Cancer / 05 Aug, 2020

The Helicobacter pylori infection and stomach cancer

Dr Lau Pik Onn

What is the Helicobacter pylori infection?

This infection occurs when Helicobacter pylori (H. pylori) bacteria infects the stomach.

H. pylori is a bacteria that grows in the digestive tract and attacks the stomach lining. This bacteria can cause dyspepsia (indigestion) and complications such as peptic ulcer disease and gastric malignancies. Infected individuals have a 10-20% lifetime risk of developing peptic ulcers and a 1-2% risk of gastric cancer.

H. pylori is a common chronic bacterial infection that is present in over 50% of the world’s population, although its prevalence has been gradually declining in the Asia-Pacific region. In Singapore, the seroprevalence rate is 31%.1

Signs and symptoms of H. pylori infection

Most people with H. pylori infection do not have any symptoms. However, when signs and symptoms do occur, they include:

  • Indigestion
  • Ache or burning pain in the upper abdomen
  • Abdominal pain, worse when the stomach is empty
  • Nausea or vomiting
  • Loss of appetite
  • Frequent burping
  • Bloating or a feeling of fullness after meal
  • Unintentional weight loss

How is it spread?

The mode of transmission of H. pylori is not entirely clear. It may spread from person to person through oral-oral or faecal-oral exposure (such as from contaminated food or where there is poor sanitation).

Transmission occurs mostly within family groups in developed nations but can also be acquired from the community in developing countries.

How is the presence of H. pylori diagnosed?

Tests that are undertaken to diagnose H. pylori are:

  • Blood tests to check for antibodies against H. pylori. This test is done as part of Icon Health Screening’s comprehensive screening packages.
  • Urea breath test, which involves drinking a special solution containing a substance that is broken down by the H. pylori bacteria. The breakdown products can then be detected in a person’s breath during the test.

Treatment for H. pylori

Treatment for people with H. pylori includes a course of antibiotics and gastric medication for up to two weeks.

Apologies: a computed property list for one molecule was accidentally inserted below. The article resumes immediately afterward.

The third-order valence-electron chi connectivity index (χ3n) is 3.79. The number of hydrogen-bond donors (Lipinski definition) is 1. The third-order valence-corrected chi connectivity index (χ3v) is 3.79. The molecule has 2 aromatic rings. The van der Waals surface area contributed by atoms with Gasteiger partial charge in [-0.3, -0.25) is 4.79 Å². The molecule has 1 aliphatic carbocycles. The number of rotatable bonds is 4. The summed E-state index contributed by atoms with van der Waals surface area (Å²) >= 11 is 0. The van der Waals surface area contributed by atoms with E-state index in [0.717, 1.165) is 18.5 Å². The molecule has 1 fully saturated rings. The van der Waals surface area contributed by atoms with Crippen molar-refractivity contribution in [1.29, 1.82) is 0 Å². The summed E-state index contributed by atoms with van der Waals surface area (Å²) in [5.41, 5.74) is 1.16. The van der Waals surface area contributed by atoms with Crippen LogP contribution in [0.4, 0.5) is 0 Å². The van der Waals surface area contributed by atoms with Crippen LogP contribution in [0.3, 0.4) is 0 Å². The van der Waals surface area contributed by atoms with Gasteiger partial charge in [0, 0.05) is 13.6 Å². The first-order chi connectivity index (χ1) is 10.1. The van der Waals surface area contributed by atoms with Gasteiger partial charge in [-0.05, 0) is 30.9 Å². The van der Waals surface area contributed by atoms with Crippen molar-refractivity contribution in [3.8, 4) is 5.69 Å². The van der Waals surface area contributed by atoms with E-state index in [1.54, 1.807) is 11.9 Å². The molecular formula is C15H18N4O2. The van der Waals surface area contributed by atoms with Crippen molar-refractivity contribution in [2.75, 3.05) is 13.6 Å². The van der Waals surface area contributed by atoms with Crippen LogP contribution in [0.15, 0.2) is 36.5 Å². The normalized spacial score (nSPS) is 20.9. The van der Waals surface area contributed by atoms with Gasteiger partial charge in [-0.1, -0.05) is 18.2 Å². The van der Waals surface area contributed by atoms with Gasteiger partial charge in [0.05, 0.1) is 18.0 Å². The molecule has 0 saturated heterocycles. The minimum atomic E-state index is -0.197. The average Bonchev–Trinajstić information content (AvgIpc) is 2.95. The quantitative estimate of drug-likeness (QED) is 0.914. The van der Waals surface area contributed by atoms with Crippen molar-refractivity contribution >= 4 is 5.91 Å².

A urea breath test must be done at least four weeks after the end of treatment to confirm that treatment has been successful and the bacteria has been eradicated.

If you are still H. pylori positive following treatment with antibiotics or have persistent symptoms, you will be referred to a specialist for further evaluation, endoscopy and treatment.

Complications associated with H. pylori

H. pylori bacteria disturbs the protective lining in the stomach, allowing enzymes and toxins to damage the stomach cells and leaving the underlying stomach tissues more vulnerable to damage by digestive juices.

Once the bacteria has done enough damage, the acid can get through the lining of the stomach. This can lead to:

  • Inflammation of stomach lining (gastritis)
  • Peptic ulcer (gastric or duodenal ulcer) – About 10-20% of patients with H. pylori infection will develop ulcers. This can present as pain or discomfort in the upper abdomen. Bleeding ulcers can also cause dark or tar coloured stools.
  • Stomach cancer – H. pylori infection is a strong risk factor for certain types of stomach cancer

Stomach cancer (gastric cancer) is among the top 10 cancers in Singaporean men and women. It is more common in men aged above 40-years-old and in Chinese people compared to Malays and Indians.

The exact cause of stomach cancer is unknown but there are some risk factors including:

  • Chronic infection by the H. pylori bacteria – This forms the single most important risk factor
  • Family history of stomach cancer
  • Hereditary stomach polyps
  • Smoking
  • Diets high in smoked foods, pickled foods, and salted fish and meat

Why is screening important?

As most people with H. pylori infection do not have symptoms, the increasing use of H. pylori testing during health screening has helped further investigation and treatment of the infection.

H. pylori is a major risk factor for the development of peptic ulcer disease and stomach cancers, which is why treatment and successful eradication of the bacteria is so important.

References

For a full list of references, click here.
  1. Ang TL, Fock KM, Ang D, Kwek AB, Teo EK, Dhamodaran S. The Changing Profile of Helicobacter pylori Antibiotic Resistance in Singapore: A 15-Year Study. Helicobacter. 2016;21(4):261‐265. doi:10.1111/hel.12291
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